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Using insurance to improve policing

There are two insurance-related police reform ideas being discussed.

One approach focuses on municipal liability insurance.  Many municipalities do not purchase liability insurance to cover lawsuits against officers, instead choosing to self-insure.  This is potentially a problem because insurers actually play an important role in loss control.  They provide information and services related to procedures, training, the risks posed by individual officers, etc.

The second proposal would require individual police officers to purchase professional liability insurance, in the same way that doctors and other professionals do today:

In response, we propose an innovative, market-based solution – mandatory professional liability insurance for police officers. Much the way that drivers with terrible records may be forced off the roads by high premiums, officers with the most dangerous histories, tendencies, and indicators might be “priced-out” of policing by premiums that reflect their actual risk of unjustified violence. Potential reductions or increases in premiums would create systemic effects by incentivizing both departments and individual officers to adopt policies, trainings, and procedures that are proven to lower risk.  Insurance companies, an outside third-party removed from local politics, would be in an ideal position to assess indicators of risk actuarially and set premiums accordingly.

My sense is that neither of these proposals are magic bullets, but they may be worth trying.

Under the first proposal, municipalities that buy insurance would have less of an incentive to prevent lawsuits than they do when they self-insure.  The loss control expertise of insurance companies may offset this, but municipalities that self-insure can (I assume) purchase loss control services today.  They may choose not to do so, presumably because of pressures from police officers and unions, because “loss control” includes things like getting rid of problem officers.  This is the heart of the political problem, and insurance will not make it go away, though it may help create pressure for reform if it makes better information about the costs of poor policing available.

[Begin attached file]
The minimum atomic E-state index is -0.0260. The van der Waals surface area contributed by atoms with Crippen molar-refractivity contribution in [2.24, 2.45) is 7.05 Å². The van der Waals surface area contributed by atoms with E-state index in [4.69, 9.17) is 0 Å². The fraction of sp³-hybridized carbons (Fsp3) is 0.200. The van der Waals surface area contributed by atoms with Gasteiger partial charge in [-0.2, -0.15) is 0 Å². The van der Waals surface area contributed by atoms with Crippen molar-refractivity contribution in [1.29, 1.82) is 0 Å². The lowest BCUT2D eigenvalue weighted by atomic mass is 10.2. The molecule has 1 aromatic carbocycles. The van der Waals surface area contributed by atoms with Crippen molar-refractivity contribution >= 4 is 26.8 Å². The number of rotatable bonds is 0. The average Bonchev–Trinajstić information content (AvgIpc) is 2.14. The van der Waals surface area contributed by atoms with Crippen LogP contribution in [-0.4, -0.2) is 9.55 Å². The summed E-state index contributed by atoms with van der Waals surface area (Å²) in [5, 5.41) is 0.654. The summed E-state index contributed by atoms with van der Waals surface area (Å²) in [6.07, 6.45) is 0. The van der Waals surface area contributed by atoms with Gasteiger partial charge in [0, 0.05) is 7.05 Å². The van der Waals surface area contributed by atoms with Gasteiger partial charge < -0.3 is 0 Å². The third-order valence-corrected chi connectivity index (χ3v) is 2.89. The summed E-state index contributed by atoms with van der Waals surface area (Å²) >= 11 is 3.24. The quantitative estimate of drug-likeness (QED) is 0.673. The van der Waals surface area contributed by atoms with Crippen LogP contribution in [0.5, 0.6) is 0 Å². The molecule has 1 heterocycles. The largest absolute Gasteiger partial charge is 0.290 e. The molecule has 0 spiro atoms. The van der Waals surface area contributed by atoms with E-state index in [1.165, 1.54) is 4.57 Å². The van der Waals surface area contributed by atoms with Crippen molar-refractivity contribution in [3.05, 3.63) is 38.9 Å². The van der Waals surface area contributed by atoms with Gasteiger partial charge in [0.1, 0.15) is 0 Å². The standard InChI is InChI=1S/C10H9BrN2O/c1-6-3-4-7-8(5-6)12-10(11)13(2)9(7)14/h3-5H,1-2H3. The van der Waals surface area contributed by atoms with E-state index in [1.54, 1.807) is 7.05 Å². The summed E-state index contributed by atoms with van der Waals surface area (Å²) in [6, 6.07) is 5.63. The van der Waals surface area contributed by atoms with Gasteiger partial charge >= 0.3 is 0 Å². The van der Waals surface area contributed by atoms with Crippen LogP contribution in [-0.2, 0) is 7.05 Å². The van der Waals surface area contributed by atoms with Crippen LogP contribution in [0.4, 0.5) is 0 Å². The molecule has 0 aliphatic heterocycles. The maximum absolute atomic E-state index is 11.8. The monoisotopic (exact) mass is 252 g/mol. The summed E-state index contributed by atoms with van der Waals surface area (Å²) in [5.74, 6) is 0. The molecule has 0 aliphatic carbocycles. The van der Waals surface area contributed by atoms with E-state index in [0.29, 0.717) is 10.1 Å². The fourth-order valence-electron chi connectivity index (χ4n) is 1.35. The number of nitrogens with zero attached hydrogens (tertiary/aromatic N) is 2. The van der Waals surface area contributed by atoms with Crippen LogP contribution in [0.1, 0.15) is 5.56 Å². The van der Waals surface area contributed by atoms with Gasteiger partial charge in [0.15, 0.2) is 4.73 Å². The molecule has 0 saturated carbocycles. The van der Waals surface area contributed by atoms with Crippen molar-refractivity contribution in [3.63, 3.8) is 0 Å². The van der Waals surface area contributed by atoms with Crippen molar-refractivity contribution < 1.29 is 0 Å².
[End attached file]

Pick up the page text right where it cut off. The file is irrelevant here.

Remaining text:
Forcing municipalities to purchase insurance may also help if municipal governments that self-insure do not put aside adequate funds (“reserves”) to pay for wrongdoing by police officers that occurs today.  By under-reserving for today’s wrongful behavior by police, city officials can pass the costs of poor policing practices on to future officials and taxpayers.  If municipalities purchase reasonably full insurance, the expected costs of lawsuits from current policing practices will be reflected in the current insurance premium.  This will increase the incentive of city officials to reduce behavior that leads to lawsuits.  It seems to me that this may be the main advantage of both proposals.

The same problems would arise under the second proposal.  In addition, the prices charged to individual officers would quickly be politicized, just as they are in many other areas of insurance.  More subtly, full experience rating of officers may not be desirable because it exposes officers to too much risk.

 

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Jobs Report Not Really All That Surprising

Jobs Report Not Really All That Surprising